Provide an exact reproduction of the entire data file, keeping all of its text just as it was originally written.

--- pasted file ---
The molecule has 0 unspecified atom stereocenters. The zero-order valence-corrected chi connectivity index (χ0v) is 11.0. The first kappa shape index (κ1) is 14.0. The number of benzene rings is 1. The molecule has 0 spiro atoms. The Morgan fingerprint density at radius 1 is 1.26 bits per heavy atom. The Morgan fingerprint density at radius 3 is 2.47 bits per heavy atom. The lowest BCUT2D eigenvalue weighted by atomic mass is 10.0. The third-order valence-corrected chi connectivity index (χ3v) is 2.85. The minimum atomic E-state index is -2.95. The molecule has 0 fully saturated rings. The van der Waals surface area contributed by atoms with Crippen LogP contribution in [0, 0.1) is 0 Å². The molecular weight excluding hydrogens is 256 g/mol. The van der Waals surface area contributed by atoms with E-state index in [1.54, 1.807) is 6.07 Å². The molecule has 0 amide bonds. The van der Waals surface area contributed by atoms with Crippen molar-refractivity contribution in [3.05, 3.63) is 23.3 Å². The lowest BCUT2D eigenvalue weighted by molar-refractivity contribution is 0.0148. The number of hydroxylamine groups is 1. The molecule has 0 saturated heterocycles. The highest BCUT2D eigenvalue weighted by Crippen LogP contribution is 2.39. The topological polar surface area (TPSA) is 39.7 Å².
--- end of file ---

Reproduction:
The molecule has 0 unspecified atom stereocenters. The zero-order valence-corrected chi connectivity index (χ0v) is 11.0. The first kappa shape index (κ1) is 14.0. The number of benzene rings is 1. The molecule has 0 spiro atoms. The Morgan fingerprint density at radius 1 is 1.26 bits per heavy atom. The Morgan fingerprint density at radius 3 is 2.47 bits per heavy atom. The lowest BCUT2D eigenvalue weighted by atomic mass is 10.0. The third-order valence-corrected chi connectivity index (χ3v) is 2.85. The minimum atomic E-state index is -2.95. The molecule has 0 fully saturated rings. The van der Waals surface area contributed by atoms with Crippen LogP contribution in [0, 0.1) is 0 Å². The molecular weight excluding hydrogens is 256 g/mol. The van der Waals surface area contributed by atoms with E-state index in [1.54, 1.807) is 6.07 Å². The molecule has 0 amide bonds. The van der Waals surface area contributed by atoms with Crippen molar-refractivity contribution in [3.05, 3.63) is 23.3 Å². The lowest BCUT2D eigenvalue weighted by molar-refractivity contribution is 0.0148. The number of hydroxylamine groups is 1. The molecule has 0 saturated heterocycles. The highest BCUT2D eigenvalue weighted by Crippen LogP contribution is 2.39. The topological polar surface area (TPSA) is 39.7 Å².